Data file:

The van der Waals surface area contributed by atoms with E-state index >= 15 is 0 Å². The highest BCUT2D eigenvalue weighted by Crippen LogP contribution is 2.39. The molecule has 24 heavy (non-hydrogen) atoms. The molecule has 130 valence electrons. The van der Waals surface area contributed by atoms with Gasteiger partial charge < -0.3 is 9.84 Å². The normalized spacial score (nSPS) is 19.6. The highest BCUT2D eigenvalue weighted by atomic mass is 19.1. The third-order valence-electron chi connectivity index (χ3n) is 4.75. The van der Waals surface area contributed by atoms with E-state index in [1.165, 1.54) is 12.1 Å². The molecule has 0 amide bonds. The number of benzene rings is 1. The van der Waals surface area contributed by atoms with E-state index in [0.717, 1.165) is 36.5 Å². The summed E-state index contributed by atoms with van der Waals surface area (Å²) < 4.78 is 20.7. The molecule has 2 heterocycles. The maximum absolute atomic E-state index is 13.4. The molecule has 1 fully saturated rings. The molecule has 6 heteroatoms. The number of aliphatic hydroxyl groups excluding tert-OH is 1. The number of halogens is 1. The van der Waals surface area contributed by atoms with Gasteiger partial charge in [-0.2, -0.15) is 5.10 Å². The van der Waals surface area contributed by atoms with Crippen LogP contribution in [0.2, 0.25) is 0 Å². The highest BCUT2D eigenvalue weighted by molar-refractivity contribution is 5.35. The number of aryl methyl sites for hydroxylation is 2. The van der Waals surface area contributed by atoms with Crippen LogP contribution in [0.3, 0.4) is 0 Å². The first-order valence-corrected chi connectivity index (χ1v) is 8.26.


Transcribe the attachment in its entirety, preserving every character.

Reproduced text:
The van der Waals surface area contributed by atoms with E-state index >= 15 is 0 Å². The highest BCUT2D eigenvalue weighted by Crippen LogP contribution is 2.39. The molecule has 24 heavy (non-hydrogen) atoms. The molecule has 130 valence electrons. The van der Waals surface area contributed by atoms with Gasteiger partial charge < -0.3 is 9.84 Å². The normalized spacial score (nSPS) is 19.6. The highest BCUT2D eigenvalue weighted by atomic mass is 19.1. The third-order valence-electron chi connectivity index (χ3n) is 4.75. The van der Waals surface area contributed by atoms with E-state index in [1.165, 1.54) is 12.1 Å². The molecule has 0 amide bonds. The number of benzene rings is 1. The van der Waals surface area contributed by atoms with E-state index in [0.717, 1.165) is 36.5 Å². The summed E-state index contributed by atoms with van der Waals surface area (Å²) < 4.78 is 20.7. The molecule has 2 heterocycles. The maximum absolute atomic E-state index is 13.4. The molecule has 1 fully saturated rings. The molecule has 6 heteroatoms. The number of aliphatic hydroxyl groups excluding tert-OH is 1. The number of halogens is 1. The van der Waals surface area contributed by atoms with Gasteiger partial charge in [-0.2, -0.15) is 5.10 Å². The van der Waals surface area contributed by atoms with Crippen LogP contribution in [0.2, 0.25) is 0 Å². The highest BCUT2D eigenvalue weighted by molar-refractivity contribution is 5.35. The number of aryl methyl sites for hydroxylation is 2. The van der Waals surface area contributed by atoms with Crippen LogP contribution in [0.3, 0.4) is 0 Å². The first-order valence-corrected chi connectivity index (χ1v) is 8.26.